Background information for the session „Managing Global Supply Chains” on November 8, 2022,
The call for transparency along worldwide supply chains is getting louder!
Following the most recent disruptions to global supply chains as a result of corona, the Ever Given accident in the Suez Canal, and the cascading effects of supply chain problems caused by the war in Ukraine, the key actors along the global value chains meanwhile understand that the transparency and visibility of supply chains is a central criterion for the quality of these chains. While just a couple of years ago it was safe to assume that goods could arrive in our markets on time from virtually anywhere in the world, we have since seen the supply situation deteriorate significantly. Dramatic delays in deliveries from the Far East have become the norm, and there is little indication that we will see any recovery of worldwide supply chains in the near future.
There are now also supply bottlenecks for raw materials, energy, and intermediate products. Expansion of production capacities will not be possible in the short term, and the transport capacity of the maritime shipping companies is also exhausted due to the tailbacks in front of key ports. The same applies to the supply chains extending from the ports into the hinterland, where capacity is restricted by a shortage of truck drivers. There has been an almost imperceptible shift from the question of the most cost-efficient mode of transport to the question of how retailers or producers can continue to deliver goods to their customers.
This supply capability is sometimes even more important than the price of the goods themselves. Supply capability depends on product availability, which in turn depends on transport capacity in the logistics chain and information on when a shipment will have arrived at its destination. The keyword in all of this is “transparency” – across the entire supply chain.
What are the benefits of transparent supply chains?
Transparency is not only important against the backdrop of supply chain disruptions. Customers also expect transparent supply chains, and both ecological and social expectations are increasing at the same time. Products should be made without burdening the environment and without questionable working conditions. The German Act on Corporate Due Diligence Obligations in Supply Chains will in the future require companies to document violations and take steps to counteract future violations.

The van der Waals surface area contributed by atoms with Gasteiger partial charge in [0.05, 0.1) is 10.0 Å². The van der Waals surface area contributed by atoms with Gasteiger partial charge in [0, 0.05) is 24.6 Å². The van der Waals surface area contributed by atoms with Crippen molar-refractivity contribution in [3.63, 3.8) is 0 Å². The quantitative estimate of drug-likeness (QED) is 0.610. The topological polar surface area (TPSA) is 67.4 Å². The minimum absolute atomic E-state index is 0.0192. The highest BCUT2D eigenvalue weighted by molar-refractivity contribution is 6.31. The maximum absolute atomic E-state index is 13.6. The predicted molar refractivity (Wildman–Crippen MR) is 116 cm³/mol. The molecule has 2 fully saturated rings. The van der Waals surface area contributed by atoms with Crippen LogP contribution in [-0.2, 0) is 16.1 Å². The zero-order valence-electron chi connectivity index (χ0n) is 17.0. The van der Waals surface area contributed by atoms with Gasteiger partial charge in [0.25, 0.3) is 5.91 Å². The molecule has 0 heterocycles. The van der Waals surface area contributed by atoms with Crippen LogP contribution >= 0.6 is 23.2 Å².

To do this, a trading company must be aware of the upstream suppliers of its suppliers as well as their geographic distribution. Transparency across the supply chains, exact information about the means of production or transport vehicles, and knowledge of transport routes, production systems, and the like are also important for the mapping of net CO2 footprints. These are all areas in which transparent logistics systems set themselves apart from opaque systems. On the road to greater transparency, new technologies increase the requirement for logistics to ensure more transparency but also make it easier to meet this requirement. The basis for transparency is generally the harmonization of process-spanning and cross-company interfaces to optimize tracking and tracing.
Sometimes this is achieved in-house by a logistics service provider, a retailer, or a manufacturing company or, as is often the case, with the support of a service provider specializing in solutions of this kind. Studies also clearly show that there is major potential for tracking and tracing in the transport sector.1 The key to this kind of transparency is uniform master data, generally collected from widely differing data sources with the help of technology (and, ideally, automated). It is safe to assume, however, that the lion’s share of company data that is used today is not uniformly formatted and can therefore not be directly utilized for analytical purposes.
A generic overview of the use of technology in logistics